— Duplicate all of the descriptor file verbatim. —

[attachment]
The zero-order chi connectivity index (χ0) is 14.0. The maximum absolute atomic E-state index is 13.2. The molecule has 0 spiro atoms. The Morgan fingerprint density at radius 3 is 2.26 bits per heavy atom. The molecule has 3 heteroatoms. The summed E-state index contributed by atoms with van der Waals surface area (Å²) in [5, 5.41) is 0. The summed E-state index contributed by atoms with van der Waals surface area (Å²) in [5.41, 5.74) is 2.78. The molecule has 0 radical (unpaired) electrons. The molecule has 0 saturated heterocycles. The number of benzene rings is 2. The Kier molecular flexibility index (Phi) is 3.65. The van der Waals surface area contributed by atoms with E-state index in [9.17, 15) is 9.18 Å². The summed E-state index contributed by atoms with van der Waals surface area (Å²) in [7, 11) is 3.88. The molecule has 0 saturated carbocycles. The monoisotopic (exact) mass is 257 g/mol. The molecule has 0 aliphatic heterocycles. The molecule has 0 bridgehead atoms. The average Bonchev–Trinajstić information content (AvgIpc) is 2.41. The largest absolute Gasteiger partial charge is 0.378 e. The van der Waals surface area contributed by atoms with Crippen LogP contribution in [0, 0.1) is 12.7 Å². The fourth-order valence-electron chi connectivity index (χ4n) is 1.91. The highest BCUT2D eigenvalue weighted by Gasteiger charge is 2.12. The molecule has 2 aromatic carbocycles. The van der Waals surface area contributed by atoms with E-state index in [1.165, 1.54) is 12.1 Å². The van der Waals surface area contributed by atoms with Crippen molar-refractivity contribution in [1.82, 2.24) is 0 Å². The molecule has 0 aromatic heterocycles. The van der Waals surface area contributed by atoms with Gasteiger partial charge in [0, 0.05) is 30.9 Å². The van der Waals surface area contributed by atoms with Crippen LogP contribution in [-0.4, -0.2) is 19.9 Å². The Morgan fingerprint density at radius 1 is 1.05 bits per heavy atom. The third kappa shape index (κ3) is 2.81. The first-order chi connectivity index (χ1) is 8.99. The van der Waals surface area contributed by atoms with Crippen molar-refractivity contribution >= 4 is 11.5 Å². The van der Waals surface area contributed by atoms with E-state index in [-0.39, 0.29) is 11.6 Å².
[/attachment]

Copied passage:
The zero-order chi connectivity index (χ0) is 14.0. The maximum absolute atomic E-state index is 13.2. The molecule has 0 spiro atoms. The Morgan fingerprint density at radius 3 is 2.26 bits per heavy atom. The molecule has 3 heteroatoms. The summed E-state index contributed by atoms with van der Waals surface area (Å²) in [5, 5.41) is 0. The summed E-state index contributed by atoms with van der Waals surface area (Å²) in [5.41, 5.74) is 2.78. The molecule has 0 radical (unpaired) electrons. The molecule has 0 saturated heterocycles. The number of benzene rings is 2. The Kier molecular flexibility index (Phi) is 3.65. The van der Waals surface area contributed by atoms with E-state index in [9.17, 15) is 9.18 Å². The summed E-state index contributed by atoms with van der Waals surface area (Å²) in [7, 11) is 3.88. The molecule has 0 saturated carbocycles. The monoisotopic (exact) mass is 257 g/mol. The molecule has 0 aliphatic heterocycles. The molecule has 0 bridgehead atoms. The average Bonchev–Trinajstić information content (AvgIpc) is 2.41. The largest absolute Gasteiger partial charge is 0.378 e. The van der Waals surface area contributed by atoms with Crippen LogP contribution in [0, 0.1) is 12.7 Å². The fourth-order valence-electron chi connectivity index (χ4n) is 1.91. The highest BCUT2D eigenvalue weighted by Gasteiger charge is 2.12. The molecule has 2 aromatic carbocycles. The van der Waals surface area contributed by atoms with E-state index in [1.165, 1.54) is 12.1 Å². The van der Waals surface area contributed by atoms with Crippen molar-refractivity contribution in [1.82, 2.24) is 0 Å². The molecule has 0 aromatic heterocycles. The van der Waals surface area contributed by atoms with Gasteiger partial charge in [0, 0.05) is 30.9 Å². The van der Waals surface area contributed by atoms with Crippen LogP contribution in [-0.4, -0.2) is 19.9 Å². The Morgan fingerprint density at radius 1 is 1.05 bits per heavy atom. The third kappa shape index (κ3) is 2.81. The first-order chi connectivity index (χ1) is 8.99. The van der Waals surface area contributed by atoms with Crippen molar-refractivity contribution >= 4 is 11.5 Å². The van der Waals surface area contributed by atoms with E-state index in [-0.39, 0.29) is 11.6 Å².